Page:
Saturday, June 20, 2015

Business Interrelations as a Graph

We look at a practical application of Graph Theory to take a complex representation of information and distill it to something 'interesting.' And by 'interesting,' I mean: finding a pattern in the sea of information otherwise obscured (sometimes intentionally) by all the overwhelming availability of data.

We'll be working with a graph database created from biz.csv, so to get this started, load that table into neo4j:

USING PERIODIC COMMIT
LOAD CSV WITH HEADERS FROM "file:///[...]/biz.csv" AS csvLine
MERGE (b1:CORP { name: csvLine.contractor })
MERGE (b2:CORP { name: csvLine.contractee })

MERGE (b1)-[:CONTRACTS]->(b2)

We got to a graph of business interrelations this past week (see, e.g.: http://lpaste.net/5444203916235374592) showing who contracts with whom, and came to a pretty picture like this from the Cypher query:

MATCH (o:OWNER)--(p:PERSON)-[]->(c:CORP) RETURN o,p,c

diagram 1: TMI

That is to say: the sea of information. Yes, we can tell that businesses are conducting commerce, but ... so what? That's all well and good, but let's say that some businesses want to mask how much they are actually making by selling their money to other companies, and then getting it paid back to them. This is not an impossibility, and perhaps it's not all that common, but companies are savvy to watch dogs, too, so it's not (usually) going to be an obvious A -[contracts]-> B -[contracts] -> A relationship.

Not usually, sometimes you have to drill deeper, but if you drill too deeply, you get the above diagram which tells you nothing, because it shares too much information.

(Which you never want to do ... not on the first date, anyway, right?)

But the above, even though noisy, does show some companies contracting with other companies, and then, in turn being contracted by some companies.

So, let's pick one of them. How about company 'YPB,' for example? (Company names are changed to protect the modeled shenanigans)

MATCH (c:CORP)-[:CONTRACTS]->(c1:CORP) WHERE c.name='YPB' RETURN c, c1

diagram 2: tier 1 of YPB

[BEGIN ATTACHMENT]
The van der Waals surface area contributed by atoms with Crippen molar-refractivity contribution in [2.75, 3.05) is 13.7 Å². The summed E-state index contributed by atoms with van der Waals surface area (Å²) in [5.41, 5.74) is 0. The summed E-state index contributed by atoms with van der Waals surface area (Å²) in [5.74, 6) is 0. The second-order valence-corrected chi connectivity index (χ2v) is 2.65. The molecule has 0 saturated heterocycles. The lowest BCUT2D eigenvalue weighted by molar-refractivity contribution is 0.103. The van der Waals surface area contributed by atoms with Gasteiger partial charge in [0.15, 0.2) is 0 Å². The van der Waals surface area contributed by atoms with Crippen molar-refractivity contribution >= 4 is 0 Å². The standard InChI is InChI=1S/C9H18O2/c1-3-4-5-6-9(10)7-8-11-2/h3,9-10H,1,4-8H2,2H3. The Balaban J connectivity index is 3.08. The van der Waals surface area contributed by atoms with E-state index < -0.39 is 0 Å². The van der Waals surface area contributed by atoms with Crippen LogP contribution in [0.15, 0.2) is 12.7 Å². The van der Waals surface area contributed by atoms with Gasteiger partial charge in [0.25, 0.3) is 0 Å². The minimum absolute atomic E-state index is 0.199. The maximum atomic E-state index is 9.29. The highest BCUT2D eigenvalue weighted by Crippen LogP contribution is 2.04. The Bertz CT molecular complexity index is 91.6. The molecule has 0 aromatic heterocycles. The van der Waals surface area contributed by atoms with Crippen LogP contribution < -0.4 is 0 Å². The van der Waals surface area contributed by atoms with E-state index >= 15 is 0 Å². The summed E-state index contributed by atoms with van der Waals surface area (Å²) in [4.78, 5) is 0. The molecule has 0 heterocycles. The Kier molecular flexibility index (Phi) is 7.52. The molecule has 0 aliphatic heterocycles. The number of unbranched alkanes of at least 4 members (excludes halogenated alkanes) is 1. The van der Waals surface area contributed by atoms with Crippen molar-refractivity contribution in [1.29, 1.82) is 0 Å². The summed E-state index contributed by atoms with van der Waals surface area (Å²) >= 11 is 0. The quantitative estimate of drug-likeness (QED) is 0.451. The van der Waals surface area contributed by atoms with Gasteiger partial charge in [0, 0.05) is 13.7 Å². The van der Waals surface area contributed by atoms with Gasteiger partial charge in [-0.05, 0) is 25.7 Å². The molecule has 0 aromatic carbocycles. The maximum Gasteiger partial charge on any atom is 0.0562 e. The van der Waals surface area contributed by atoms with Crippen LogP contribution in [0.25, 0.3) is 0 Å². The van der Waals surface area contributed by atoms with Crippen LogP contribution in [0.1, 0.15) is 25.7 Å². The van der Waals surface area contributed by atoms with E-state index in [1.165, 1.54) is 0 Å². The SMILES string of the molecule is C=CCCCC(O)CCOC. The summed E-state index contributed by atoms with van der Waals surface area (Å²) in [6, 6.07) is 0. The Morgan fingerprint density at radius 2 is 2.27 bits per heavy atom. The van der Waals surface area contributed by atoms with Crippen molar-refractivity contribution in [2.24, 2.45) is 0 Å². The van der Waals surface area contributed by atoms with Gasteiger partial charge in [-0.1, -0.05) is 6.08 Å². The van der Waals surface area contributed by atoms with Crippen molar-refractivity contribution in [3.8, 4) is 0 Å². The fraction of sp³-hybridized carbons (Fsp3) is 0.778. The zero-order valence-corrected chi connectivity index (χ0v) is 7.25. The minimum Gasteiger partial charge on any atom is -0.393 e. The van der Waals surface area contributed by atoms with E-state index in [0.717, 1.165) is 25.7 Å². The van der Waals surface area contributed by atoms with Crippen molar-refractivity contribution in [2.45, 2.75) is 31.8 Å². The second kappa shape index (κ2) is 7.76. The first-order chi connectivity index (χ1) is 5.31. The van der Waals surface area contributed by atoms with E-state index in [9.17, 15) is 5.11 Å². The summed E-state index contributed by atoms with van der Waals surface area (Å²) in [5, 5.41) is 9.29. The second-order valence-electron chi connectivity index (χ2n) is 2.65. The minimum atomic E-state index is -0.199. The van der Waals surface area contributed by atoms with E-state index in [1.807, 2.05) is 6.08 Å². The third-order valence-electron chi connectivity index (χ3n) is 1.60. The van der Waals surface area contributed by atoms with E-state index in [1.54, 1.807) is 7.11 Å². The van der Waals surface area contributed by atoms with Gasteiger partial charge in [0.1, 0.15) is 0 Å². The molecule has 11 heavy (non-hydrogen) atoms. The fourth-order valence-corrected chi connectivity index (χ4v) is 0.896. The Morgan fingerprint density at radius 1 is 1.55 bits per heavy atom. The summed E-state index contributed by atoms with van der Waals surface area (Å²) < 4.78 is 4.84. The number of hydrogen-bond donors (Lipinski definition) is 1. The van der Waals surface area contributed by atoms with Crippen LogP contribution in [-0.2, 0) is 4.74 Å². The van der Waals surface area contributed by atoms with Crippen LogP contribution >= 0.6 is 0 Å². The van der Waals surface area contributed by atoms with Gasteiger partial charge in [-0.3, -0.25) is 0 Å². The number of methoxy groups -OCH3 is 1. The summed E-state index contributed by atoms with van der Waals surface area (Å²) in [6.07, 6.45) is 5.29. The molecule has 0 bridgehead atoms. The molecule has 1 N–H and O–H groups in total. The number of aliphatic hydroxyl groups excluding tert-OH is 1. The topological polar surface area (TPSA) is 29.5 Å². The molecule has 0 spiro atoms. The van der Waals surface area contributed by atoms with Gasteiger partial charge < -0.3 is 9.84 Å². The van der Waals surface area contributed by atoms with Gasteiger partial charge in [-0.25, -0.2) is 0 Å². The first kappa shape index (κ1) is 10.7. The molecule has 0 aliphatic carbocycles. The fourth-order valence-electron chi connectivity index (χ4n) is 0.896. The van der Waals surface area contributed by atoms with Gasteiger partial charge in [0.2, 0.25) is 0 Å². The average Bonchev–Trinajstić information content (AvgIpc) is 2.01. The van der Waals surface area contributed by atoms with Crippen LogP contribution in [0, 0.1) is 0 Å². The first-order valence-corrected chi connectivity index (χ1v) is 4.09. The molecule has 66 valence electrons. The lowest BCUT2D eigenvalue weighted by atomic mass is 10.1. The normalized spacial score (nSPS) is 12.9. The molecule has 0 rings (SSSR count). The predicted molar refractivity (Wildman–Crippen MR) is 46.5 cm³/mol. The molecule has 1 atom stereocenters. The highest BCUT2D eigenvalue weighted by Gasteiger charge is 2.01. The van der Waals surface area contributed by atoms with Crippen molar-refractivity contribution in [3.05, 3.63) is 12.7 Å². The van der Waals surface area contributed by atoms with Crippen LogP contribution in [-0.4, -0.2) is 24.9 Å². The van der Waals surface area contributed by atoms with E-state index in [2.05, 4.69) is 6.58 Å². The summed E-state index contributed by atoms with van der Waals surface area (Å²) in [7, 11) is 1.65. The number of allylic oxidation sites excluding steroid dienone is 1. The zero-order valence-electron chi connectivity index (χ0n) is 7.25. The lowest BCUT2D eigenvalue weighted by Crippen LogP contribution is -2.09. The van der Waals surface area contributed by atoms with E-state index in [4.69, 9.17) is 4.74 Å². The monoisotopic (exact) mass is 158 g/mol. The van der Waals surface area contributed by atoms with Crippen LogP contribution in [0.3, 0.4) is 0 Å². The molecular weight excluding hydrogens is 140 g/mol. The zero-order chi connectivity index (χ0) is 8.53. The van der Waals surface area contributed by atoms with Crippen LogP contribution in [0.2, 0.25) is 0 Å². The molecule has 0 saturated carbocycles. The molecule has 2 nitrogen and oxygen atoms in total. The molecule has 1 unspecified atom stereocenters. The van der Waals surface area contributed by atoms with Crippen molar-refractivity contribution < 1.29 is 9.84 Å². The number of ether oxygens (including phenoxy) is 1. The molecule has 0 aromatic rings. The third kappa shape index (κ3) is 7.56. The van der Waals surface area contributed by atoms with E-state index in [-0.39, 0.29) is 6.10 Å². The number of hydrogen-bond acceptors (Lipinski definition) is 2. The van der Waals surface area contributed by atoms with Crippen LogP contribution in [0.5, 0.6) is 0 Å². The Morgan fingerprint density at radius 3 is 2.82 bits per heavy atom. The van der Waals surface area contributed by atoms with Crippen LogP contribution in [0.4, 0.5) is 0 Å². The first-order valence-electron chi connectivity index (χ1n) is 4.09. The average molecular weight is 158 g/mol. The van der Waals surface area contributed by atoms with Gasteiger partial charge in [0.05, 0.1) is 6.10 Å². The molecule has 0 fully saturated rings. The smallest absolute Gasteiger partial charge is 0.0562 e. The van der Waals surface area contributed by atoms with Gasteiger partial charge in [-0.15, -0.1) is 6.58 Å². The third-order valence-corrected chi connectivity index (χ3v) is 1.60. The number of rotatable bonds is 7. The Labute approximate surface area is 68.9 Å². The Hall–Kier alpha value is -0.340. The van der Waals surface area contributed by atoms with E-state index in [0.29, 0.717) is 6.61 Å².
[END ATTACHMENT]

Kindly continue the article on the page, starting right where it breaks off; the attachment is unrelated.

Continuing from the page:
So, in this first tier we see YPB contracting with four other companies. Very nice. Very ... innocuous. Let's push this inquiry to the next tier, is there something interesting happening here?

MATCH (c:CORP)-[:CONTRACTS*1..2]->(c1:CORP) WHERE c.name='YPB' RETURN c, c1

diagram 3: tier 2 of YPB

Nope. Or what is interesting is to see the network of businesses and their relationships (at this point, not interrelationships) begin to extend the reach. You tell your friends, they tell their friends, and soon you have the MCI business-model.

But we're not looking at MCI. We're looking at YPB, which is NOT MCI, I'd like to say for the record.

Okay. Next tier:

MATCH (c:CORP)-[:CONTRACTS*1..3]->(c1:CORP) WHERE c.name='YPB' RETURN c, c1

diagram 4: tier 3 of YPB

Okay, a little more outward growth. Okay. (trans: 'meh') How about the next tier, that is to say: tier 4?

MATCH (c:CORP)-[:CONTRACTS*1..4]->(c1:CORP) WHERE c.name='YPB' RETURN c, c1

diagram 5: tier 4 of YPB

So, we've gone beyond our observation cell, but still we have no loop-back to YPB. Is there none (that is to say: no circular return to YPB)? Let's push it one more time to tier 5 and see if we have a connection.

MATCH (c:CORP)-[:CONTRACTS*1..5]->(c1:CORP) WHERE c.name='YPB' RETURN c, c1


diagram 6: tier 5 with a (nonobvious) cycle of contracts

Bingo. At tier 5, we have a call-back.

But from whom?

Again, we've run into the forest-trees problem in that we see we have a source of YPB, and YPB is the destination, as well, but what is the chain of companies that close this loop. We can't see this well in this diagram, as we have so many companies. So let's zoom into the company that feeds money back to YPB and see if that answers our question.